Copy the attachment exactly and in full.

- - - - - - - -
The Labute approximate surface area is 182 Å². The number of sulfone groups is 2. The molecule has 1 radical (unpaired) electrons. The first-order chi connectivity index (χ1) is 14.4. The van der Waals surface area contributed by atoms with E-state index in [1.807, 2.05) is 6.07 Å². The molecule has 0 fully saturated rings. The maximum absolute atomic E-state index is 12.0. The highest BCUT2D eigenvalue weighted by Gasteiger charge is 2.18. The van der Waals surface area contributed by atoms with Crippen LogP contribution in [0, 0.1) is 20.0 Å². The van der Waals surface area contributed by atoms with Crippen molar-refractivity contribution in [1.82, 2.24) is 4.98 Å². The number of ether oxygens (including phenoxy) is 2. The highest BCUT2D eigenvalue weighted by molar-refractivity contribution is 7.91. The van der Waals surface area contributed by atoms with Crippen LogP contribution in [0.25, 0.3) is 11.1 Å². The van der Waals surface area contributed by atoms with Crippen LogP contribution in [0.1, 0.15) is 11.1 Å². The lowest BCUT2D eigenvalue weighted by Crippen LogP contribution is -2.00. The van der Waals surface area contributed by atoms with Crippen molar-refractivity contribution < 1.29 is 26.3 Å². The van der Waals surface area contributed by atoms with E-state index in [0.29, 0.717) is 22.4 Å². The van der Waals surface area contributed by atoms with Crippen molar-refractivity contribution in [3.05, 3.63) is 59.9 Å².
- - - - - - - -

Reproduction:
The Labute approximate surface area is 182 Å². The number of sulfone groups is 2. The molecule has 1 radical (unpaired) electrons. The first-order chi connectivity index (χ1) is 14.4. The van der Waals surface area contributed by atoms with E-state index in [1.807, 2.05) is 6.07 Å². The molecule has 0 fully saturated rings. The maximum absolute atomic E-state index is 12.0. The highest BCUT2D eigenvalue weighted by Gasteiger charge is 2.18. The van der Waals surface area contributed by atoms with Crippen LogP contribution in [0, 0.1) is 20.0 Å². The van der Waals surface area contributed by atoms with Crippen molar-refractivity contribution in [1.82, 2.24) is 4.98 Å². The number of ether oxygens (including phenoxy) is 2. The highest BCUT2D eigenvalue weighted by molar-refractivity contribution is 7.91. The van der Waals surface area contributed by atoms with Crippen LogP contribution in [0.25, 0.3) is 11.1 Å². The van der Waals surface area contributed by atoms with Crippen LogP contribution in [0.1, 0.15) is 11.1 Å². The lowest BCUT2D eigenvalue weighted by Crippen LogP contribution is -2.00. The van der Waals surface area contributed by atoms with Crippen molar-refractivity contribution < 1.29 is 26.3 Å². The van der Waals surface area contributed by atoms with E-state index in [0.29, 0.717) is 22.4 Å². The van der Waals surface area contributed by atoms with Crippen molar-refractivity contribution in [3.05, 3.63) is 59.9 Å².